War in Ukraine likely to have lasting consequences for Orthodoxy

There is no doubt that the war in Ukraine and the support given by Patriarch Kirill and some Russian bishops to the Russian government will have lasting consequences for Orthodox Christianity, first in Russia and Ukraine, but also around the world. Within the Moscow Patriarchate, reactions have been ranging from distancing to taking a hard line. In Lithuania, Metropolitan Innocent of Vilnius has publicly stated that Kirill’s “political statements about the war in Ukraine are his personal opinion” and that he does not share them (LRT English, March 18). In Paris, Metropolitan John of Dubna, the head of the Archdiocese of Russian Orthodox Churches in Western Europe (a group under the Moscow Patriarchate, but with its own features), has written to Kirill that he could not support his statement and has left local clergy free to decide whether or not to commemorate the patriarch during Divine Liturgies (France Inter, March 28). At the other extreme, Metropolitan Mitrofan of Murmansk, near the border with Norway,sees the war as a war for Orthodoxy and has preached that “the mission will be accomplished because if not, it will be the end of everything, and the Dark Prince will reign. Russia is the lastbarrier, you and I are the last ones to oppose Antichrist” (The Barents Observer, March 25).

Most observers agree that Ukraine will be lost for the Moscow Patriarchate. While it still retains a substantial number of clergy and parishes in Ukraine, 15 Ukrainian bishops under Moscow have already ceased to liturgically commemorate the patriarch, and some clergy are calling for autocephaly. What is less clear is the path that the Ukrainian Orthodox Church of the Moscow Patriarchate (UOC-MP) will follow. In an article on the UOC-MP at this crossroads, Fr. Nicholas Denysenko (Valparaiso University) deems it unrealistic to think that the Moscow Patriarchate would grant autocephaly to its autonomous church in Ukraine. He considers a self-declaration of autocephaly to be unlikely as well, since the church would then neither be recognized by Moscow nor Constantinople. According to him, the most viable option would be negotiations with the Orthodox Church of Ukraine (which received its autocephaly from the Patriarch of Constantinople in early 2019), despite the disputes and distrust between the two ecclesiastical bodies. “It might be possible to adopt a gradual process of unification…without immediately reconfiguring eparchies and assignments” (Public Orthodoxy, March 31).

Cyril Hovorun (University College Stockholm) sees another possibility, which would, however, require a change of power in Russia, something to which the war could ultimately lead: the transformation of the Russian Church itself from a centrally controlled toa synodal church (Meduza.io, Russian edition, March 23). There are indeed voices in the church against the war, as evidenced by the signing of an open letter of opposition by more than 300 Russian clergy in Russia and abroad. For the time being, few parishes and clergy abroad have left the Moscow Patriarchate, with the Russian parish in Amsterdam being the most prominently reported instance. But tensions within parishes should not be underestimated, especially in those areas, such as Europe, where many Ukrainians attend Russian churches. Besides the likely creation of a number of Ukrainian parishes in Europe following the arrival of Ukrainian refugees (assuming they are not able to promptly return to their country), other faithful within Russian parishes and beyond them will raise issues that might lead to stronger demands for autonomous local Orthodox churches.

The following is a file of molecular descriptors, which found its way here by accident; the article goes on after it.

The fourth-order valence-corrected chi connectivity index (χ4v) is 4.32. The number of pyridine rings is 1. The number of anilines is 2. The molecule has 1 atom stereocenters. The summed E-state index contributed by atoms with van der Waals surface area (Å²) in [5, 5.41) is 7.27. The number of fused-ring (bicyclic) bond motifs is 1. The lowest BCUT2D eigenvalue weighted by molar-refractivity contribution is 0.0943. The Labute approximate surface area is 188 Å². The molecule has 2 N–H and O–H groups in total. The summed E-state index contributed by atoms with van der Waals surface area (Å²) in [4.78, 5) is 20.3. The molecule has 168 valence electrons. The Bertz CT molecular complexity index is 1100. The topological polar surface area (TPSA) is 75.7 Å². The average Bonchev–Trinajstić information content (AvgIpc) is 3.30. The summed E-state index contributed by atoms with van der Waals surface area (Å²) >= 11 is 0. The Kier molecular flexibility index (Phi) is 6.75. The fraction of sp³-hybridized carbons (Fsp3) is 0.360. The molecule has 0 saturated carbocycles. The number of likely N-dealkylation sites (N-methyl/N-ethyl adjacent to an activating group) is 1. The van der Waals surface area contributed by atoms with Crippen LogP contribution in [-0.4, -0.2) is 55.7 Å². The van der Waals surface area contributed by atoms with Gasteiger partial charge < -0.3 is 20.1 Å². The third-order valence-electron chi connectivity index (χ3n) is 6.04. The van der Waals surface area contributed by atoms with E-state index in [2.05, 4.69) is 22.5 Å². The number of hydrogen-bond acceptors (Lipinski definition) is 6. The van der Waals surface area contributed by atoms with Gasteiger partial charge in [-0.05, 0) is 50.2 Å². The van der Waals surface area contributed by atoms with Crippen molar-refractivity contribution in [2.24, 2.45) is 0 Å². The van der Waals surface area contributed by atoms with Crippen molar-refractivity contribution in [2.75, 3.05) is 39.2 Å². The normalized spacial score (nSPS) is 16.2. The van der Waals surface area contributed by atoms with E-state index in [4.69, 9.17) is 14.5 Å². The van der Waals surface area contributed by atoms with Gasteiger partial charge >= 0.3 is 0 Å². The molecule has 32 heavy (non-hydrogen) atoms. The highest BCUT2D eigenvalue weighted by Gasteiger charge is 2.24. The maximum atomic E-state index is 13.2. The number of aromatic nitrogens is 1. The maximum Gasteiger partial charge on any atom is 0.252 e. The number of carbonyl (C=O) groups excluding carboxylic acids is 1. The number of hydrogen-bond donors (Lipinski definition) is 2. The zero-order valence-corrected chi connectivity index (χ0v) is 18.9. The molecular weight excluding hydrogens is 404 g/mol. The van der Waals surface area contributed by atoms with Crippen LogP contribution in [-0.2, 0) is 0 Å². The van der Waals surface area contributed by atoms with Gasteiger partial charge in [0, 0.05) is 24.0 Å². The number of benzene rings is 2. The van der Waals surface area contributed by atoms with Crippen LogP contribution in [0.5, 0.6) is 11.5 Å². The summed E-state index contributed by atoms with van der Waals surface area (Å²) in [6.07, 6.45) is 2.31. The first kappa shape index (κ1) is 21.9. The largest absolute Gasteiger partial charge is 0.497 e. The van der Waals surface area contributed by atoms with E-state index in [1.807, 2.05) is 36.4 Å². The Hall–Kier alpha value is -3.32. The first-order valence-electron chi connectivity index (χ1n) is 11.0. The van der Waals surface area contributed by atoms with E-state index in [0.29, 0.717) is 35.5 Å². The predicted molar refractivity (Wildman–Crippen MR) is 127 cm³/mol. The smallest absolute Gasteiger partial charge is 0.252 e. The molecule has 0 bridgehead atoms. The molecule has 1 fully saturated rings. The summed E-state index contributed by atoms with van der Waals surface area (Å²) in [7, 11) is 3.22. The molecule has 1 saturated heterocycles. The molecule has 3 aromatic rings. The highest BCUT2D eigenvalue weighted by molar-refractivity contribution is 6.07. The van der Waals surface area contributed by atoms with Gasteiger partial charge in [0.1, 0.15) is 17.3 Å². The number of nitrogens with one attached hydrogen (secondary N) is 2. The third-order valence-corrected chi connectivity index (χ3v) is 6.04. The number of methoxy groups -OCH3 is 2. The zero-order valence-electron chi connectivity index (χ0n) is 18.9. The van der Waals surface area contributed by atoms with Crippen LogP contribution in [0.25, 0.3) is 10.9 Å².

At an early April talk he gave on Long Island, NY, which was attended by RW, Russian Orthodox journalist Sergei Chapnin said that the Moscow Patriarchate’s loss of Ukrainian Orthodoxy is a foregone conclusion. He pointed to two monasteries—the last church institutions that would cut ties with Moscow and leave the Patriarchate (with conflict brewing even in the mother monastery of Ukraine, the Monastery of the Kyiv Caves). He predicted widespread disintegration of the ties between Orthodox churches outside of Russia and the Moscow Patriarchate, including the traditionalist Russian Orthodox Church Outside of Russia (ROCOR). Chapnin, who edited the Moscow Patriarchate’s journal for 14 years and recently fled Russia under pressure, compared the situation of priests in the Patriarchate to “modern slavery,” where many desire to leave its authority but are prevented from doing so by Kirill. Regarding the global impact of the war, Lucian N. Leustean (Aston University) has gone much further, writing on the LSE’s Religion and Global Society blog (March 3) that the consequence of this “first religious war in the 21st century” might be the breaking of Orthodoxy into two separate bodies, with the Moscow Patriarchate “setting up its own ecclesiastical jurisdictions around the world” on the pattern it has started in Africa [as reported by RW in December 2021].

Remains of an Eastern Orthodox church after shelling near Donetsk International Airport. Eastern Ukraine, May 2015 (Mstyslav Chernov – Wikimedia Commons).